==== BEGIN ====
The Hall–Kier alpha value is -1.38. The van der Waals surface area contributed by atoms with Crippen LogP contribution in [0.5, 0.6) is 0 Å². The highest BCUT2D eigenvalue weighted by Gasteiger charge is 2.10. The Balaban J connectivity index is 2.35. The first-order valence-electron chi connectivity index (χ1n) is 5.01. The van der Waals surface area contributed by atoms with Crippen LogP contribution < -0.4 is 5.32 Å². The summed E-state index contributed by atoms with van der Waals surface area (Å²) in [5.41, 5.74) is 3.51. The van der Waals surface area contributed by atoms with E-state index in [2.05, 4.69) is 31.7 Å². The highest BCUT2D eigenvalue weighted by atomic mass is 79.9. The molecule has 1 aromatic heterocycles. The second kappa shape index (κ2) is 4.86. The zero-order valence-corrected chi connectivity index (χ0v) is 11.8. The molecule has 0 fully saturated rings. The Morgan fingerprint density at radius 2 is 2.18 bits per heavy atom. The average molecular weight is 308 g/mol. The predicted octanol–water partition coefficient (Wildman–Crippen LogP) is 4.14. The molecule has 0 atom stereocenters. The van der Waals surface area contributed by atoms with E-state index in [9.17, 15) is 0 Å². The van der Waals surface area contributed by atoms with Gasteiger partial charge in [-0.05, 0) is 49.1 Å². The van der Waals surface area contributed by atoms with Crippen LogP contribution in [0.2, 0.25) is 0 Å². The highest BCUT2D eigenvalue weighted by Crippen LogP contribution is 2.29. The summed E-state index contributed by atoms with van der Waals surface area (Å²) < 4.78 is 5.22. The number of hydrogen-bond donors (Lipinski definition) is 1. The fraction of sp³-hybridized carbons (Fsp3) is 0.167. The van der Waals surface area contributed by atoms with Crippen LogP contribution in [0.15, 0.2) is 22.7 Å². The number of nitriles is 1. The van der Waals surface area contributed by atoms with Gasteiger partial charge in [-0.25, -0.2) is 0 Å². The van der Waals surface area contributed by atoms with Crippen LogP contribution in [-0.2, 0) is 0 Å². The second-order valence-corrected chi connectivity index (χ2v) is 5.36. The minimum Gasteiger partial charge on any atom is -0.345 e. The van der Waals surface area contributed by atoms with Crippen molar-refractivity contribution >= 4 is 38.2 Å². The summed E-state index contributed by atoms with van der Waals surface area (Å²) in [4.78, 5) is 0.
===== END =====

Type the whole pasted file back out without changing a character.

The Hall–Kier alpha value is -1.38. The van der Waals surface area contributed by atoms with Crippen LogP contribution in [0.5, 0.6) is 0 Å². The highest BCUT2D eigenvalue weighted by Gasteiger charge is 2.10. The Balaban J connectivity index is 2.35. The first-order valence-electron chi connectivity index (χ1n) is 5.01. The van der Waals surface area contributed by atoms with Crippen LogP contribution < -0.4 is 5.32 Å². The summed E-state index contributed by atoms with van der Waals surface area (Å²) in [5.41, 5.74) is 3.51. The van der Waals surface area contributed by atoms with E-state index in [2.05, 4.69) is 31.7 Å². The highest BCUT2D eigenvalue weighted by atomic mass is 79.9. The molecule has 1 aromatic heterocycles. The second kappa shape index (κ2) is 4.86. The zero-order valence-corrected chi connectivity index (χ0v) is 11.8. The molecule has 0 fully saturated rings. The Morgan fingerprint density at radius 2 is 2.18 bits per heavy atom. The average molecular weight is 308 g/mol. The predicted octanol–water partition coefficient (Wildman–Crippen LogP) is 4.14. The molecule has 0 atom stereocenters. The van der Waals surface area contributed by atoms with E-state index in [9.17, 15) is 0 Å². The van der Waals surface area contributed by atoms with Gasteiger partial charge in [-0.05, 0) is 49.1 Å². The van der Waals surface area contributed by atoms with Crippen LogP contribution in [0.2, 0.25) is 0 Å². The highest BCUT2D eigenvalue weighted by Crippen LogP contribution is 2.29. The summed E-state index contributed by atoms with van der Waals surface area (Å²) < 4.78 is 5.22. The number of hydrogen-bond donors (Lipinski definition) is 1. The fraction of sp³-hybridized carbons (Fsp3) is 0.167. The van der Waals surface area contributed by atoms with Crippen LogP contribution in [0.15, 0.2) is 22.7 Å². The number of nitriles is 1. The van der Waals surface area contributed by atoms with Gasteiger partial charge in [-0.25, -0.2) is 0 Å². The van der Waals surface area contributed by atoms with Crippen LogP contribution in [-0.2, 0) is 0 Å². The second-order valence-corrected chi connectivity index (χ2v) is 5.36. The minimum Gasteiger partial charge on any atom is -0.345 e. The van der Waals surface area contributed by atoms with Crippen molar-refractivity contribution >= 4 is 38.2 Å². The summed E-state index contributed by atoms with van der Waals surface area (Å²) in [4.78, 5) is 0.